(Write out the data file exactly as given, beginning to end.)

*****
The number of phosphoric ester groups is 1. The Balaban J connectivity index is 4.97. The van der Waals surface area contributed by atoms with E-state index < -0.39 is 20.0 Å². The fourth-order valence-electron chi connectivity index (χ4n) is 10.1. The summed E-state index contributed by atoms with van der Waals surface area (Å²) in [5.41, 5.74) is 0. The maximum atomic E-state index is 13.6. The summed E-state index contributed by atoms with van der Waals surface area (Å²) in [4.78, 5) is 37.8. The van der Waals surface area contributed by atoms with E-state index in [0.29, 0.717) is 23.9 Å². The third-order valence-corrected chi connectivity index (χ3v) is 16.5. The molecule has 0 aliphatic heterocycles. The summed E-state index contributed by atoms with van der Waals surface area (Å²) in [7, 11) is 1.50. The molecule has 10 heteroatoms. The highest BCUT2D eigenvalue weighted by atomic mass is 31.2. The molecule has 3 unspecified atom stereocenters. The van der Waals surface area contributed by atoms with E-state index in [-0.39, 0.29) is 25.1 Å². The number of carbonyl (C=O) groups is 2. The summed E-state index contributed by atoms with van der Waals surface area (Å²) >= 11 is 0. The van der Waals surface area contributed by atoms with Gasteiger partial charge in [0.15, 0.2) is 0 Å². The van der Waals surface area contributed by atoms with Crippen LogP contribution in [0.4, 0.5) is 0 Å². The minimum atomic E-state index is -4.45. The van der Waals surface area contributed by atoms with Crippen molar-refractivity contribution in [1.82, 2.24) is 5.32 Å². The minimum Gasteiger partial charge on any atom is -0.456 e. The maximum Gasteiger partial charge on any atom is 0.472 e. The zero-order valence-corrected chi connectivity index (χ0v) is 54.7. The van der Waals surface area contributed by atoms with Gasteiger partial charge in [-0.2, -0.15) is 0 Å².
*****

The number of phosphoric ester groups is 1. The Balaban J connectivity index is 4.97. The van der Waals surface area contributed by atoms with E-state index < -0.39 is 20.0 Å². The fourth-order valence-electron chi connectivity index (χ4n) is 10.1. The summed E-state index contributed by atoms with van der Waals surface area (Å²) in [5.41, 5.74) is 0. The maximum atomic E-state index is 13.6. The summed E-state index contributed by atoms with van der Waals surface area (Å²) in [4.78, 5) is 37.8. The van der Waals surface area contributed by atoms with E-state index in [0.29, 0.717) is 23.9 Å². The third-order valence-corrected chi connectivity index (χ3v) is 16.5. The molecule has 0 aliphatic heterocycles. The summed E-state index contributed by atoms with van der Waals surface area (Å²) in [7, 11) is 1.50. The molecule has 10 heteroatoms. The highest BCUT2D eigenvalue weighted by atomic mass is 31.2. The molecule has 3 unspecified atom stereocenters. The van der Waals surface area contributed by atoms with E-state index in [-0.39, 0.29) is 25.1 Å². The number of carbonyl (C=O) groups is 2. The summed E-state index contributed by atoms with van der Waals surface area (Å²) >= 11 is 0. The van der Waals surface area contributed by atoms with Gasteiger partial charge in [0.15, 0.2) is 0 Å². The van der Waals surface area contributed by atoms with Crippen LogP contribution in [0.4, 0.5) is 0 Å². The minimum atomic E-state index is -4.45. The van der Waals surface area contributed by atoms with Crippen molar-refractivity contribution in [1.82, 2.24) is 5.32 Å². The minimum Gasteiger partial charge on any atom is -0.456 e. The maximum Gasteiger partial charge on any atom is 0.472 e. The zero-order valence-corrected chi connectivity index (χ0v) is 54.7. The van der Waals surface area contributed by atoms with Gasteiger partial charge in [-0.2, -0.15) is 0 Å².